The meaning of wheeling in the renewable energy sector is not, as it may seem, about transportation by bicycle. It is instead about “transportation of energy from a generator to a remotely located end-user through the use of an existing distribution network,” according to the Western Cape provincial government.
What this means in practice, for example, is that companies who have a lot of roof space to generate photovoltaic (PV) power but have low energy requirements can sell their excess power on to companies with high energy needs but lack roof space. Wheeling also works for companies with premises in different parts of the country who can generate and share energy through the grid to optimise electricity management across the company, while lowering their carbon footprints.
Pioneering green economy innovation
For years the provincial government has been pioneering green economy innovation to attract investment, entrepreneurship and job creation on a low-carbon path. This includes being at the forefront of attempts to increase the supply of renewable energy to consumers due to Eskom’s difficulties.
There is an abundance of wind in the Western Cape’s coastal areas, with a high solar radiation in the interior. However the remarkable success of renewable energy development in these areas is resulting in congestion in the distribution of electricity back to the urban areas who need it most.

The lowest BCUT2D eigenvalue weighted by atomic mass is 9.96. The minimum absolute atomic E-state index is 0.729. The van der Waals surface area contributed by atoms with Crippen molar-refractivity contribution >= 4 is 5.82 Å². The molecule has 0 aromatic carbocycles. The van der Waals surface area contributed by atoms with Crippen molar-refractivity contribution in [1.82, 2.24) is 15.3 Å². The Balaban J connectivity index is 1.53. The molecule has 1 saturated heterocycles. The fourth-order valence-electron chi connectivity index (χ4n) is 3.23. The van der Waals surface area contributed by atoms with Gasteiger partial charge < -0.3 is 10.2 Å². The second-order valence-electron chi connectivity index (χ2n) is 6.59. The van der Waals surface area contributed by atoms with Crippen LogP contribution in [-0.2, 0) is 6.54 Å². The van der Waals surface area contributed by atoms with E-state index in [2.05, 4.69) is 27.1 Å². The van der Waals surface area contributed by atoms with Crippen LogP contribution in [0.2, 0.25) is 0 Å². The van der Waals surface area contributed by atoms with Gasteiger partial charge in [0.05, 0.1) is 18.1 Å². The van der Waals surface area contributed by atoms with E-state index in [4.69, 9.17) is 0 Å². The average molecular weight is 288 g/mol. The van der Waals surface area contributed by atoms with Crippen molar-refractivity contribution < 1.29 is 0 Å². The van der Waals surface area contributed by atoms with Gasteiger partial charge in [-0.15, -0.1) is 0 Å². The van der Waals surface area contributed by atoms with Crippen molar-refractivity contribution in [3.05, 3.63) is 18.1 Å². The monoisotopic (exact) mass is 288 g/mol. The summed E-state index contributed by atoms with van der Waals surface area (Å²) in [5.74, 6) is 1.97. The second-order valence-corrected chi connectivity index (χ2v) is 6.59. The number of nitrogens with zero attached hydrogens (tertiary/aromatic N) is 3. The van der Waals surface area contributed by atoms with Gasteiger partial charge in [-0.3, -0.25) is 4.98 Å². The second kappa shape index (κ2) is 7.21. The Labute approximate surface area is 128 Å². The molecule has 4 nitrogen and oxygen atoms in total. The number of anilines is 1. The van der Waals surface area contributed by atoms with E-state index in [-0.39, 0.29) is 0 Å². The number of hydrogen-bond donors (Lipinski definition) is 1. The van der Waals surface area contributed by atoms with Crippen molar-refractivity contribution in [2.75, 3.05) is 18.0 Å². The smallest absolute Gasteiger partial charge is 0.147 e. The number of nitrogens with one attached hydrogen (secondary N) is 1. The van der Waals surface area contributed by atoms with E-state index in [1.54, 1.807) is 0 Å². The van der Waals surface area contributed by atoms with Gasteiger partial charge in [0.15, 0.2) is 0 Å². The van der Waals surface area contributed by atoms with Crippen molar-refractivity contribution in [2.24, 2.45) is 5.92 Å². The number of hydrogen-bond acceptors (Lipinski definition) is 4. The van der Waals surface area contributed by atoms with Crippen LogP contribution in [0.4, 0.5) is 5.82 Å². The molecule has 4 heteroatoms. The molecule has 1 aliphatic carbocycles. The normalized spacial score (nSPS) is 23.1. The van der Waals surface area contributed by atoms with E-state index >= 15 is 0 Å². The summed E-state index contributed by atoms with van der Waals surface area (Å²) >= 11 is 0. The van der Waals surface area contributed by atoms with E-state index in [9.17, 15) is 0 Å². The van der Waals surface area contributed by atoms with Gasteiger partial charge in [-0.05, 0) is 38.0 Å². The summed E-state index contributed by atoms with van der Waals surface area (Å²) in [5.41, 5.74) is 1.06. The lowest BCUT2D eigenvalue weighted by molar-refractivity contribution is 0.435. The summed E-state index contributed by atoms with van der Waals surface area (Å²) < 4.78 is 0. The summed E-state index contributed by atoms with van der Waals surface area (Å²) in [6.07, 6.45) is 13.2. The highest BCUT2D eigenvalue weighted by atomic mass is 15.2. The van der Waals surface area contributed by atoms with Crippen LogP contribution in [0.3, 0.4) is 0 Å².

It’s not only thicker cables and technical transmission issues that must be sorted out, it’s also the administrative paperwork and financial arrangements between Eskom, municipalities and end-consumers. These are the ‘system arrangements’ – that is, the dealing of wheeling: the frameworks and rules that balance generation and consumption of energy through a financial transaction.
Municipalities becoming primary players
As these regulatory regimes are being adjusted as circumstances change, municipalities are becoming primary players in the energy wheeling space. Good progress is being made, with eight municipalities in the Western Cape on their way to allow wheeling amongst parties within their municipal areas. The City of Cape Town, George and Overberg municipalities are close to implementing pilot projects, with others including Stellenbosch not far behind.
Amazon Web Services, the South African unit of the international company’s cloud computing services, is already running a 10 MW system to power its Cape Town offices from a 20 ha photovoltaic plant in the Northern Cape. This project is claimed by the developers to be the “first operational large scale solar wheeling project” in the country.
Large companies looking to implement wheeling
Other large companies who are looking to implement renewable energy wheeling include ArcelorMittal who operate the steel mill at Saldanha Bay, and Tronox, a mining company also up the West Coast. As wheeling becomes accessible to medium-sized and smaller companies, the benefits will be spread more widely.
Carbon content tariff barriers are going up in Europe and other countries, so export-focused products made in South Africa using renewable energy will be less at risk of increased tariffs. This will in turn make them more price competitive. Self-generated energy will also provide a more stable price in contrast to Eskom energy which is due to rise even more steeply in coming years.
In all, wheeling energy looks set to become the real deal.
- Hugh Tyrrell is an independent sustainability consultant and writer at www.greenedge.co.za